Spatially enabled taxation systems provide public policy makers in Australia with a conundrum. For the Valuers General who provide the fiscal cadastre for the taxation system, spatial enablement could lead to a central role in State Government taxation or to a sidelined role. This paper aims to address this issue.

Design/methodology/approach

The paper uses a survey of Valuers General.

Findings

The paper establishes the current extent of adoption of spatially enabled taxation systems, identifies current provision and uses of valuation data and explores possible future provision and uses of such data.

Research limitations/implications

The sample size for survey may limit its use elsewhere.

Practical implications

The paper concludes that further integration and a unified national policy approach would be preferable.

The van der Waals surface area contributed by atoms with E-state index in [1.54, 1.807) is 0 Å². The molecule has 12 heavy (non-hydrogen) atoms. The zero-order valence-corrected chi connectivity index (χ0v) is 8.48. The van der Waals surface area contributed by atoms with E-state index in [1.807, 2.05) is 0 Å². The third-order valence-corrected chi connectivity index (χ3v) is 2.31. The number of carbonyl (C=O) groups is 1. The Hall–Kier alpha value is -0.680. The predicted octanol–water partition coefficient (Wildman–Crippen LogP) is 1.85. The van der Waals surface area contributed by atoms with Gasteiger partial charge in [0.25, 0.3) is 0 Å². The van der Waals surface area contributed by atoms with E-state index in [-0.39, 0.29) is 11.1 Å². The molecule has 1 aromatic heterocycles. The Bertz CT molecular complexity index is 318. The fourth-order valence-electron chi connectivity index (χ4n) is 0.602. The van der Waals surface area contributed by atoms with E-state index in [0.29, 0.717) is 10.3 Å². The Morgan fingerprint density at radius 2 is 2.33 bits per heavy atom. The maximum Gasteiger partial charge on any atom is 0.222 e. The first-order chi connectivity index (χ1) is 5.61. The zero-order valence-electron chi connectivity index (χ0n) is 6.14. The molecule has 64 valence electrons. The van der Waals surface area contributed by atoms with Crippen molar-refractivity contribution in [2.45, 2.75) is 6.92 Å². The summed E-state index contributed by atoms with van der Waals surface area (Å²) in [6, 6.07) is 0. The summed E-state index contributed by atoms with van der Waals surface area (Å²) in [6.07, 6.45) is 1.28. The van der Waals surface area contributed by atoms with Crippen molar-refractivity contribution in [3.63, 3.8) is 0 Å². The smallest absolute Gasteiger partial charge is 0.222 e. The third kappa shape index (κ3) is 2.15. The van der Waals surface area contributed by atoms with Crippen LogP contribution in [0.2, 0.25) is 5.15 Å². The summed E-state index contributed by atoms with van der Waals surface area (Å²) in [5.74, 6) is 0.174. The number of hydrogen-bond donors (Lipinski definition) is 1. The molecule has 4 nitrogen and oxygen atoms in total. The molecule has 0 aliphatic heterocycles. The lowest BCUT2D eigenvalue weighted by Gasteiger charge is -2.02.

Originality/value

The first published paper to establish the current extent of adoption of spatially enabled taxation systems and to identify current provision and uses of valuation data in Australasia.

Details

Property Management, vol. 30 no. 1
Type: Research Article
ISSN: 0263-7472

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Article
Publication date: 25 February 2014

M. McCord, P.T. Davis, M. Haran, D. McIlhatton and J. McCord

Accounting for locational effects in determining price is of fundamental importance. The demise of the mainstream property market has culminated in increasing appetite and…

Abstract

Purpose

Accounting for locational effects in determining price is of fundamental importance. The demise of the mainstream property market has culminated in increasing appetite and investment activity within the private rental sector. The primary purpose of this paper aims to analyse the local variation and spatial heterogeneity in residential rental prices in a large urban market in the UK using various geo-statistical approaches.

Design/methodology/approach